Venous responses to salt loading in hypertensive subjects

A Takeshita, T Ashihara, K Yamamoto, T Imaizumi, S Hoka, N Ito, M Nakamura
1984 Circulation  
It has been previously suggested that salt loading produces structural changes of the arteries in hypertensive patients who respond to salt loading with a greater rise of blood pressure. This study examined the possibility that salt loading alters venous distensibility in hypertensive patients. Twenty-one patients with essential hypertension were placed on a low-sodium diet (70 meq) for 7 days and then were placed on a high-sodium diet (345 meq) for 7 days. Patients were arbitrarily divided
more » ... two groups based on the response of their blood pressure to salt loading: (1) those whose mean blood pressure increased by more than 10% while on the high-salt diet as compared with those on the low-salt diet (salt-responsive patients, n = 8) and (2) those whose mean blood pressure did not increase by more than 10% (salt-nonresponsive patients, n = 13). The venous pressure-volume relationship was determined in the forearm with a water-filled plethysmograph when patients were on the lowand high-salt diet. Venous pressure-volume curves were not different between salt-responsive and salt-nonresponsive patients while on the low-salt diet. High-salt intake shifted the curve toward the pressure axis for salt-responsive patients (p < .05) but not for salt-nonresponsive patients. Phentolamine, 1 mg administered intravenously for 5 min, did not significantly alter venous pressure-volume curves for either group while on the lowor high-salt diet. These results suggest that salt loading decreased venous distensibility in salt-responsive patients, which resulted from nonadrenergic mechanisms: structural changes of the veins could perhaps be included as one of these mechanisms.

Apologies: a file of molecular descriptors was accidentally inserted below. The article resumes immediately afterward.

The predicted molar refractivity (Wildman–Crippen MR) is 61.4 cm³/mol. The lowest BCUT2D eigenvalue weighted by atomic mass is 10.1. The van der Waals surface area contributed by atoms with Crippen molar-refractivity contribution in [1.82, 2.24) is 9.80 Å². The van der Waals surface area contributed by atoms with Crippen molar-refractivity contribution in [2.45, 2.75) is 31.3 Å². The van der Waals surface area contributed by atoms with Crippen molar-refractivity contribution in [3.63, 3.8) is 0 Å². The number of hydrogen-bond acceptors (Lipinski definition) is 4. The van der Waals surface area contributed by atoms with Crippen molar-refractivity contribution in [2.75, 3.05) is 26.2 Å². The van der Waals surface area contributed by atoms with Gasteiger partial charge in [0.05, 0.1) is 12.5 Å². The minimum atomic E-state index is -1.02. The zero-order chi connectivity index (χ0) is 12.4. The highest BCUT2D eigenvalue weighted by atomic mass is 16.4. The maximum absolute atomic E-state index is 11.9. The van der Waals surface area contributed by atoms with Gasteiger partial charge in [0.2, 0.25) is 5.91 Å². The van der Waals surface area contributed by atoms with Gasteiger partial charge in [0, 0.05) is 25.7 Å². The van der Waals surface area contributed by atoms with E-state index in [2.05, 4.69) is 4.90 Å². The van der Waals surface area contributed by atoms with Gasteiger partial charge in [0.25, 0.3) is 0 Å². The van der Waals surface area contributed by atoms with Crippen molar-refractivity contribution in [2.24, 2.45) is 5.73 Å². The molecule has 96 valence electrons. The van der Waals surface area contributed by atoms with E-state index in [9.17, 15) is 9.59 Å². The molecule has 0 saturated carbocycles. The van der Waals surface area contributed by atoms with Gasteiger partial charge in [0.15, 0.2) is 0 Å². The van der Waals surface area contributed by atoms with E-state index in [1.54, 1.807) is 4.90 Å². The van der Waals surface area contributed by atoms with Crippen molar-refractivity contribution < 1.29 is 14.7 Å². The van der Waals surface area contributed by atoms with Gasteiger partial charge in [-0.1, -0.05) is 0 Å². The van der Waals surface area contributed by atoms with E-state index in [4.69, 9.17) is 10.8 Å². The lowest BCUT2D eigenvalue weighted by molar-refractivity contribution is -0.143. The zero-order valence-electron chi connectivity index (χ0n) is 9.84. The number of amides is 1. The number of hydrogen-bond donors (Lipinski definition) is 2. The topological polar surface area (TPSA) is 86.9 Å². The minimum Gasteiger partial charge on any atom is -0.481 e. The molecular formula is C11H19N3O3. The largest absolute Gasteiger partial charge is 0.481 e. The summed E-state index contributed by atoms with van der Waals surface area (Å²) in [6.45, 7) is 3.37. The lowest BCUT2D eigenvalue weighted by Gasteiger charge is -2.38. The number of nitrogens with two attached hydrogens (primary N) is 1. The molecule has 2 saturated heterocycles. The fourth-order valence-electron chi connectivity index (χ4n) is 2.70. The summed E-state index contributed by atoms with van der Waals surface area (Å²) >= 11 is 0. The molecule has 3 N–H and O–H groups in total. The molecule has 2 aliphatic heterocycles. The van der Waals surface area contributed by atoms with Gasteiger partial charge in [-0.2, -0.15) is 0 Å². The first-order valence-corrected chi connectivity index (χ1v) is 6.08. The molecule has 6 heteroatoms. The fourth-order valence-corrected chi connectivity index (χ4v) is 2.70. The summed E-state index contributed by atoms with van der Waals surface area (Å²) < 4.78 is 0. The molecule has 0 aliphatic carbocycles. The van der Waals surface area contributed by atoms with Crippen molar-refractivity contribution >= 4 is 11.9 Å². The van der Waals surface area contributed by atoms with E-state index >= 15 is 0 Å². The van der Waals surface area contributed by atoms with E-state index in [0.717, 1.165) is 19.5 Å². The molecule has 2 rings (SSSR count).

doi:10.1161/01.cir.69.1.50 pmid:6689646 fatcat:egsrj3rhyfeezainhtd5ovoroi